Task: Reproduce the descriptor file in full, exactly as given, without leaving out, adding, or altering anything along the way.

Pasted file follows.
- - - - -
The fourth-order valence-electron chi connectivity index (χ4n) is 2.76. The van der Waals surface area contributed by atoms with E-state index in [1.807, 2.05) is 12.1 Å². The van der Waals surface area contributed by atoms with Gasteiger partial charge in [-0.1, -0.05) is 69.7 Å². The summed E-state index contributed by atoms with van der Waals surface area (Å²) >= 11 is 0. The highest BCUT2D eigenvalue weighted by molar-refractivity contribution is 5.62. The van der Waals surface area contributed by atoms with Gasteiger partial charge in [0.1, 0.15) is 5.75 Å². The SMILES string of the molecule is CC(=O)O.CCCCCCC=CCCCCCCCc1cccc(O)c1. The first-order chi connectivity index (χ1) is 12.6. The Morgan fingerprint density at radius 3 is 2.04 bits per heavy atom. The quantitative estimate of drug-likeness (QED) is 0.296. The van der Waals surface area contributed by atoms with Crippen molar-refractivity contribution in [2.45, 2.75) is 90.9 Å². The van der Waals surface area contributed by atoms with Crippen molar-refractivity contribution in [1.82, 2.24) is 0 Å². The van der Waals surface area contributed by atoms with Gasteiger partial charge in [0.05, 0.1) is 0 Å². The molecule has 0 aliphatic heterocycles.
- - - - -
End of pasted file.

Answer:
The fourth-order valence-electron chi connectivity index (χ4n) is 2.76. The van der Waals surface area contributed by atoms with E-state index in [1.807, 2.05) is 12.1 Å². The van der Waals surface area contributed by atoms with Gasteiger partial charge in [-0.1, -0.05) is 69.7 Å². The summed E-state index contributed by atoms with van der Waals surface area (Å²) >= 11 is 0. The highest BCUT2D eigenvalue weighted by molar-refractivity contribution is 5.62. The van der Waals surface area contributed by atoms with Gasteiger partial charge in [0.1, 0.15) is 5.75 Å². The SMILES string of the molecule is CC(=O)O.CCCCCCC=CCCCCCCCc1cccc(O)c1. The first-order chi connectivity index (χ1) is 12.6. The Morgan fingerprint density at radius 3 is 2.04 bits per heavy atom. The quantitative estimate of drug-likeness (QED) is 0.296. The van der Waals surface area contributed by atoms with Crippen molar-refractivity contribution in [2.45, 2.75) is 90.9 Å². The van der Waals surface area contributed by atoms with Crippen molar-refractivity contribution in [1.82, 2.24) is 0 Å². The van der Waals surface area contributed by atoms with Gasteiger partial charge in [0.05, 0.1) is 0 Å². The molecule has 0 aliphatic heterocycles.